So here I sit in the camp trailer after two great days of volcano exploration. For those of you not familiar with Oregon, our state is located on what is called the Ring of Fire – a line of geologic activity that roughly circles the Pacific Ocean. The Cascade Mountains of Oregon and Washington are made up of volcanoes in various stages from active to extinct. Central Oregon is a great place to visit to learn about volcano activity because there are so many different evidences of activity. Everywhere you look you see lava rock and pumice.
Staycation is a big buzz word these days and while we aren’t exactly in our home-town, we acted like tourists in a town we have lived in and know well. For a total of $10 we had two days of exploration and education. The best place to start is Paulina Peak in the Newberry Crater. This gives a great overall picture of the area. You get a great view of the caldera (collapsed volcano with lakes inside) the Big Obsidian Flow and the lava flow.
Next we went to the Lava Cast Forest. For some reason I was thinking this would be petrified trees sticking out of the lava flow. I was wrong. We took a mile long loop hike on the lava flow and found instead strange holes that look remarkably like old fashioned hand dug wells. In fact, they are where trees stood when the lava flowed through the little valley. The trees survived long enough for the lava to cool around them and make these really neat holes.
Throughout Central Oregon are lava caves. In the old days, locals used to cut their ice out of the caves, have picnics and even baseball games below ground. Now many of them are closed for protection of bats habitat and prevention of vandalism. However, the Lava River Cave is open to the public through the summer. It has a sandy floor and “fairy castles” made from the pumice sand that drips down through the roof.
On this part of the trip we learned about white nose syndrome. From what I understand its killing bats in the east and agencies are trying to prevent its spread to caves in Oregon and Washington. I wasn’t sure how Little Man would do walking down a mile long cave in the dark. He was an absolute trooper! He put his head lamp on his hat and was ready to go. At one point we all turned off our lights and stood in a dark cave. He didn’t last long, but it was an amazing experience.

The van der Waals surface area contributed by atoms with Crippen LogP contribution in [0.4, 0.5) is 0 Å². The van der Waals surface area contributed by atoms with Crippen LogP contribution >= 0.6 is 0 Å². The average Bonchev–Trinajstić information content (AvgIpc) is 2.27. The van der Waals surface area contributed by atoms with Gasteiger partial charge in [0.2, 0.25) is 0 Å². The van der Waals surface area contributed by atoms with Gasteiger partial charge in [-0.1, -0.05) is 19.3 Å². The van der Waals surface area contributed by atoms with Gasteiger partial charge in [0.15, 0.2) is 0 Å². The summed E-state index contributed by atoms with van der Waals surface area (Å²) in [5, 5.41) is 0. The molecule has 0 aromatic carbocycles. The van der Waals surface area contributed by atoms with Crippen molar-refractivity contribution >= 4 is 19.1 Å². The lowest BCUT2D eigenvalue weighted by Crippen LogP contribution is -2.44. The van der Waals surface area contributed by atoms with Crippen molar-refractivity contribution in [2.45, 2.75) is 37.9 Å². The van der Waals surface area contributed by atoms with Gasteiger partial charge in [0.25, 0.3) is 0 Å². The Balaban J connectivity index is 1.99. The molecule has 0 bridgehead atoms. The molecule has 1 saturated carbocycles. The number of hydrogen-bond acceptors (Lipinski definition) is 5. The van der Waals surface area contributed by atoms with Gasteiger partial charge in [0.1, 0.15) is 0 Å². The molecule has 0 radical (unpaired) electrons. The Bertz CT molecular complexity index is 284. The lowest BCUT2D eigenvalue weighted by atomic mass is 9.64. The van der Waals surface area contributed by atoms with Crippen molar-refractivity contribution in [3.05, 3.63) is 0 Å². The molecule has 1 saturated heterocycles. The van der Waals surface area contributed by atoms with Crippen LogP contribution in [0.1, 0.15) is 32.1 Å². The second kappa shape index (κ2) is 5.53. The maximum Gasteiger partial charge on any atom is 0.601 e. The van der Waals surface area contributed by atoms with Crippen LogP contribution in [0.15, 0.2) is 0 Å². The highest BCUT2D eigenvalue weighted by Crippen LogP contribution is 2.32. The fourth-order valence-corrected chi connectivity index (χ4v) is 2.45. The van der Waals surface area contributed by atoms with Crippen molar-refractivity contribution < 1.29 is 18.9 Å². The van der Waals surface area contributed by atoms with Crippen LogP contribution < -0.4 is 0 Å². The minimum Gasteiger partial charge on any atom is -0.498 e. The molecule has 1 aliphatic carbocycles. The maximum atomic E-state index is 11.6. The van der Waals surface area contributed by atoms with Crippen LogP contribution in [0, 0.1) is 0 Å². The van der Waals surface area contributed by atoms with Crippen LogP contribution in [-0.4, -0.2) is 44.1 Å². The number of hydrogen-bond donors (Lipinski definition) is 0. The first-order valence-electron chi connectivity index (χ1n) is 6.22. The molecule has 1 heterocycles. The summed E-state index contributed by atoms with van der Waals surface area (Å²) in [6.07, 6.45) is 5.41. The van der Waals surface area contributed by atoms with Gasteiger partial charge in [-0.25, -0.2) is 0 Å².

Little Man also wanted to visit the top of Lava Butte, which is where we’re currently working. We went first thing this morning and the wind was brutal. But, the skies were clear and we could see Bachelor Butte, the Three Sisters and the numerous cinder cones that surround Bend. We followed the lava flow down to the Deschutes River and walked the half mile to Behnam Falls. By west-side standards this isn’t a spectacular water fall. It’s more like a long rapid where the Deschutes had to make it’s way through after the lava flow blocked it’s path. There is some beautiful white water through the canyon.
Our final stop on the tour was to drive to Bachelor Butte and look back towards Newberry. We saw more examples of obsidian flows and cinder cones as well as several beautiful Cascade Lakes - all in all a gorgeous homeschool adventure.
Of course one of my outdoor adventures wouldn’t be complete without a botany/dendrology lesson. So while we dodged pine and fir cones being dropped by pine squirrels, Little Man identified aspen, ponderosa and lodgepole pines, big sage, rabbit brush, bitter brush, snow brush and manzanita. We also did a sample of gooseberries and rose hips with a discussion about edible in an emergency versus actually good to eat.
All in all this was a wonderful high desert fix for me. I love living on the west side with all of the green the rain brings, but the desert has an entirely different beauty that beckons me every fall. And having the adventure with my two favorite people makes it all the more special.